English version

trickle

From Longman Dictionary of Contemporary Englishldoce_111_atrickletrick‧le1 /ˈtrɪkəl/ verb [intransitive always + adverb/preposition]  1 LIQUIDif liquid trickles somewhere, it flows slowly in drops or in a thin streamtrickle down/into/out The tears trickled down her cheeks.2 FEW/NOT MANYif people, vehicles, goods etc trickle somewhere, they move there slowly in small groups or amountstrickle in/into/away The first few fans started to trickle into the stadium. trickle down trickle up→ See Verb table
Examples from the Corpus
trickleThis leads to all sorts of bizarre behavior once the costs of misguided actions have begun to trickle down among the ranks.Tears welled behind her eyelids and trickled down her cheeks.He had a cut on his forehead and blood was trickling down his face.I sat on an upturned box, feeling the sweat beginning to trickle down my back.Blood trickled down the side of her face.The fire spread when burning gasoline trickled from the car toward other vehicles.Gary Locke estimated losses totaling billions of dollars, as damage reports of highways, homes and businesses continued to trickle in.I had heard, though, that artists are slowly beginning to trickle into the King Eddie.He trickled into the pit entry lane and stopped.Water trickled out of the pipe.trickle down/into/outHe began to sweat, a weird cold extrusion of moisture that began to trickle down his face.He ran home, blood trickling down his left cheek.When the details began to trickle out it was reluctantly conceded that perhaps two Boeing 707 shipments might have been made.Turned my face to the wall and felt hot tears trickle down my face.In spite of the rain trickling down our necks, our spirits lifted.Tears trickled down the cheeks of some stout veterans.Players will begin trickling into the marketplace by spring, with the biggest push at the Christmas season.Blood trickled down the side of her head.Responsibility trickles down to every individual; no one seems to be in charge.trickle in/into/awayA few letters did trickle in.Gary Locke estimated losses totaling billions of dollars, as damage reports of highways, homes and businesses continued to trickle in.Twenty-five years on, the claims for compensation for medical disability are still trickling in.Yet private investment, a critical test of success, is only trickling in.It sapped my strength and made sweat trickle into my eyes.I had heard, though, that artists are slowly beginning to trickle into the King Eddie.He trickled into the pit entry lane and stopped.The first few fans started to trickle into the stadium.
trickletrickle2 noun  1 LITTLE/NOT MUCHLIQUID[countable] a thin slow flow of liquid The water in the stream had been reduced to a trickle.2 LITTLE/NOT MUCH[singular] a movement of people, vehicles, goods etc into a place in very small numbers or amounts Recent legislation has reduced immigration to a trickle.trickle of a trickle of cars on the highway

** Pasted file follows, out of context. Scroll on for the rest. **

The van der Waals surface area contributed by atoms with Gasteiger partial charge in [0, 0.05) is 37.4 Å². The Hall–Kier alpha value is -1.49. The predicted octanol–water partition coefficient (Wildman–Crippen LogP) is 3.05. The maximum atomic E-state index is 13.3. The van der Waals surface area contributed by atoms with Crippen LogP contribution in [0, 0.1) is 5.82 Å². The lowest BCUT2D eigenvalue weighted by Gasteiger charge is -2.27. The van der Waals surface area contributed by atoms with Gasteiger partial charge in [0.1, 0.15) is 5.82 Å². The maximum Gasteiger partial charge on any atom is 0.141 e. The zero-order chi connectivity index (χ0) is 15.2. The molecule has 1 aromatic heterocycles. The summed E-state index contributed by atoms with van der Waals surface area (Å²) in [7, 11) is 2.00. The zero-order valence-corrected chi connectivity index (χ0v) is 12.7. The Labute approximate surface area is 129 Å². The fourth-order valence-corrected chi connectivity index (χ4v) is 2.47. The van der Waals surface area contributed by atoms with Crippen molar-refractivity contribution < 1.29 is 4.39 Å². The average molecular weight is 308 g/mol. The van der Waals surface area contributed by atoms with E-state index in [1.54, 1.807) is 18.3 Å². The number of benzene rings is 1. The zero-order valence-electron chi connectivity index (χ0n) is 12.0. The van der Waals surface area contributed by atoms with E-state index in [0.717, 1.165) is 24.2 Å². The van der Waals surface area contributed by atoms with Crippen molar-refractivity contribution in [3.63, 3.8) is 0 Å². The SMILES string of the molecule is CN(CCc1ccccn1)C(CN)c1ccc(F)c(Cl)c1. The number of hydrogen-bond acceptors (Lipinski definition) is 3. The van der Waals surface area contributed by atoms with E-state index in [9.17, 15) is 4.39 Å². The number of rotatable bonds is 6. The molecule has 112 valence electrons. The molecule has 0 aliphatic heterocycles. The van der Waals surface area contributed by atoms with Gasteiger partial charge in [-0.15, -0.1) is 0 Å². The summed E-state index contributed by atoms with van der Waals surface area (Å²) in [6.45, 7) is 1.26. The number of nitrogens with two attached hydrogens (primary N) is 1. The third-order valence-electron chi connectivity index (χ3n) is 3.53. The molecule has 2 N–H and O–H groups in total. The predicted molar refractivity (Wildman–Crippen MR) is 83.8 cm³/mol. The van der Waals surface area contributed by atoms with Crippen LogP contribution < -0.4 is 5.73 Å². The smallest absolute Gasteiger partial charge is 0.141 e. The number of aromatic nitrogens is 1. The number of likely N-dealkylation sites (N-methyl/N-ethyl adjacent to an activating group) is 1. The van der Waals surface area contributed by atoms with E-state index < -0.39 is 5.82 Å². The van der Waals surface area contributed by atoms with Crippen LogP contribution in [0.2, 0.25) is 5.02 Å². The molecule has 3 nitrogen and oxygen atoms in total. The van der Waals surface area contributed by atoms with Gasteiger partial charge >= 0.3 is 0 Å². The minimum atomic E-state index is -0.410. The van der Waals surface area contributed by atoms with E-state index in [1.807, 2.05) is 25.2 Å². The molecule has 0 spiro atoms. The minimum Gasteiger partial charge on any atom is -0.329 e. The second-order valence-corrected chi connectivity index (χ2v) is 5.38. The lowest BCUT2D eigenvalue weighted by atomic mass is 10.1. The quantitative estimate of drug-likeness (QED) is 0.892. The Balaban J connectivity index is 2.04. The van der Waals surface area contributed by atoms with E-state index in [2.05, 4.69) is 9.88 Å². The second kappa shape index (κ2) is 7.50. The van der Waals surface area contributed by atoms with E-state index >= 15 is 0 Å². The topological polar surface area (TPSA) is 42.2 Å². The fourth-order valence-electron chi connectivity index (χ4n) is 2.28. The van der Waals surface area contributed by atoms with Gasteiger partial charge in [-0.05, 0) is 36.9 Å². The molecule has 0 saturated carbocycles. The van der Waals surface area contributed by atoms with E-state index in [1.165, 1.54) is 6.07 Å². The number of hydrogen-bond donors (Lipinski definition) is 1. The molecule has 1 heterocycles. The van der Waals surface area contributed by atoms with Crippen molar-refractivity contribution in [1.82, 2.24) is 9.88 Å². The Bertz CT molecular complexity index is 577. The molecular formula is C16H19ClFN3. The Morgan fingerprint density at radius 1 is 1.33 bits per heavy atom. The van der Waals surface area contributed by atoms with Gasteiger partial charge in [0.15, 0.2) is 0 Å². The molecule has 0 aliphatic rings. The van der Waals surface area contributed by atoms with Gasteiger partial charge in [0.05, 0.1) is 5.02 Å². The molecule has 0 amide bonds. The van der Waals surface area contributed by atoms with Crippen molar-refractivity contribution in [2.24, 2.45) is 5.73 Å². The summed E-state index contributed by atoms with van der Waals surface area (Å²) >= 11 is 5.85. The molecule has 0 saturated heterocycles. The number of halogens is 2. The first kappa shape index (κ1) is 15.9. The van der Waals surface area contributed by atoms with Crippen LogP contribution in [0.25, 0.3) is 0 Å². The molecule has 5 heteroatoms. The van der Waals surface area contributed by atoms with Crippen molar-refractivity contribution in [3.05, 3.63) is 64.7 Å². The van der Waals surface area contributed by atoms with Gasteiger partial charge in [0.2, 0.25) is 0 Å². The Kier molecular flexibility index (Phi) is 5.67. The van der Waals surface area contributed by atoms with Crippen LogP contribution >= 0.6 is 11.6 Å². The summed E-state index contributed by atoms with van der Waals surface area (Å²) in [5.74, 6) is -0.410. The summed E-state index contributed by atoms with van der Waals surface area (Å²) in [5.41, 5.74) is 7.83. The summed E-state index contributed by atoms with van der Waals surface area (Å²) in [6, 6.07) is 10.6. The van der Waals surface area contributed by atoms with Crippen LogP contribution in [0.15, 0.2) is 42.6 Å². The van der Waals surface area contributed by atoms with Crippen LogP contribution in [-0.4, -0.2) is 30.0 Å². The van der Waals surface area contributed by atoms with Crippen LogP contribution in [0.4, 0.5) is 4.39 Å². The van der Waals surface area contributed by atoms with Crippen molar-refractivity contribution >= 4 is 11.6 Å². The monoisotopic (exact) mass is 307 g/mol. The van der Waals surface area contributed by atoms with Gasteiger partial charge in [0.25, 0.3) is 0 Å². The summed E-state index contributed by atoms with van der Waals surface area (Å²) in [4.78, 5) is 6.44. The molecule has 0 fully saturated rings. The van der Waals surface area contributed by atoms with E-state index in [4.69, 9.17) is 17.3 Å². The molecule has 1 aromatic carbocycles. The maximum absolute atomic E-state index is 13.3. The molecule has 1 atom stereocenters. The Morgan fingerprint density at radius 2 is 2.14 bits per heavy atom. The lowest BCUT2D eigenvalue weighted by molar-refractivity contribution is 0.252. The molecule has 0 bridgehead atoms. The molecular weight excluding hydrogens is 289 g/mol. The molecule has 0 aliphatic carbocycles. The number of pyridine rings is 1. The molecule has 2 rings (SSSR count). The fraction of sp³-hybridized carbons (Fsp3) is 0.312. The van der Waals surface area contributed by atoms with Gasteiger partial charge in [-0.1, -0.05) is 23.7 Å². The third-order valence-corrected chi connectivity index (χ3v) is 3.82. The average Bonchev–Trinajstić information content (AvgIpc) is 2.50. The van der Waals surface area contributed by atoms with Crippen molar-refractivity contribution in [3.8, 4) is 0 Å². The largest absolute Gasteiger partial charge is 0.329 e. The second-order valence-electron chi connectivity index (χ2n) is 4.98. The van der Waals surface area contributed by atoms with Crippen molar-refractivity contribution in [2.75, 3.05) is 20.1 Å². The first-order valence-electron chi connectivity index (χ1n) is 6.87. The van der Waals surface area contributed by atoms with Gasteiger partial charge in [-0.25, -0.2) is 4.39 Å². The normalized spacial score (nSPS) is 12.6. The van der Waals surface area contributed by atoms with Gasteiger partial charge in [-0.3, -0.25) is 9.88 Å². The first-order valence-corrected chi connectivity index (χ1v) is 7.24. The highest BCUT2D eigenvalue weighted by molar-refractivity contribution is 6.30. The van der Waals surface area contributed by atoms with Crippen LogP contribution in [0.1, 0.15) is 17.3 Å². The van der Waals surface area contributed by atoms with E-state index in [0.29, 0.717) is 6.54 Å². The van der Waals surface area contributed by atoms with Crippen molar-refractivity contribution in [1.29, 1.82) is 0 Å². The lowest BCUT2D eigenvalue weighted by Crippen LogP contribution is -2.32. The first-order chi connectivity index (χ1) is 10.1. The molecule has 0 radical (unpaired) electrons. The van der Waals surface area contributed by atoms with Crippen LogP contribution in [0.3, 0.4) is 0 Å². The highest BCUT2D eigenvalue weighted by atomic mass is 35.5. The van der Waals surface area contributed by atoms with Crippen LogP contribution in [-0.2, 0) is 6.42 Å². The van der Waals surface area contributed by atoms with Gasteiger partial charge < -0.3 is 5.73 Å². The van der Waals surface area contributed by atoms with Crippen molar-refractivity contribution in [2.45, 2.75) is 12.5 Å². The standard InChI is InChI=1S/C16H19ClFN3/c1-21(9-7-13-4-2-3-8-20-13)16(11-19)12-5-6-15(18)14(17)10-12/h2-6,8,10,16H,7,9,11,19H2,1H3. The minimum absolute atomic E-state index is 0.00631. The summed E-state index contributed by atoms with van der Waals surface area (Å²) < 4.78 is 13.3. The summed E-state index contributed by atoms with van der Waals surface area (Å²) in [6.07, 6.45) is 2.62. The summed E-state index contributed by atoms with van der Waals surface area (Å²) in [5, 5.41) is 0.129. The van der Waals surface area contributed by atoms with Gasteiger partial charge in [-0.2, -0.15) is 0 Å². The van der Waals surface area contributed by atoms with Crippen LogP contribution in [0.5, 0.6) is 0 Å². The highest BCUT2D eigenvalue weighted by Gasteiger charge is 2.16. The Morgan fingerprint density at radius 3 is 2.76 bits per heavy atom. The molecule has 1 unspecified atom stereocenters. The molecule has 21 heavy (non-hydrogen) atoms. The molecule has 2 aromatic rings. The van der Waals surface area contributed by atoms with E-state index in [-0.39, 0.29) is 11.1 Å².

Examples from the Corpus
trickleHer eyebrow had received the blow from the torch and had begun to throb; she could feel a trickle of blood.Barry was heading toward the gate, a trickle of water following him from the coiled tube on his shoulder.They kept a trickle dripping out of each faucet at night to prevent frozen pipes, but you never could tell.Fortunately there was only a trickle of water entering the opening.Only a trickle of cars was moving through Sandwich towards Royal St. George's.The raging torrent had been reduced to no more than a trickle.Ice on the roads reduced the morning rush hour traffic to a trickle.A trickle of juice ran down his chin.Productivity slowed to an erratic trickle.These cling without roots and survive on atmospheric moisture, trickles of melt-water or trapped snow and rain.She'd obviously hit her head during the impact because there was a small trickle of blood on her forehead.
From Longman Business Dictionarytrickletrick‧le /ˈtrɪkəl/ verb [intransitive] to move somewhere slowly and in very small numbers or amountsOnly four or five customers had trickled in by 11:30.Details of the programs have trickled out over the past weeks, but haven’t been widely publicized.trickle noun [singular]Trading activity slowed to a trickle as traders waited for a sign that war could be avoided. trickle down→ See Verb table
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Verb table
trickle
Simple Form
Present
ittrickles
trickle
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Past
it, theytrickled
Present perfect
theyhave trickled
ithas trickled
Past perfect
it, theyhad trickled
Future
it, theywill trickle
Future perfect
it, theywill have trickled
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Continuous Form
Present
theyare trickling
itis trickling
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Past
theywere trickling
itwas trickling
Present perfect
theyhave been trickling
ithas been trickling
Past perfect
it, theyhad been trickling
Future
it, theywill be trickling
Future perfect
it, theywill have been trickling
> View Less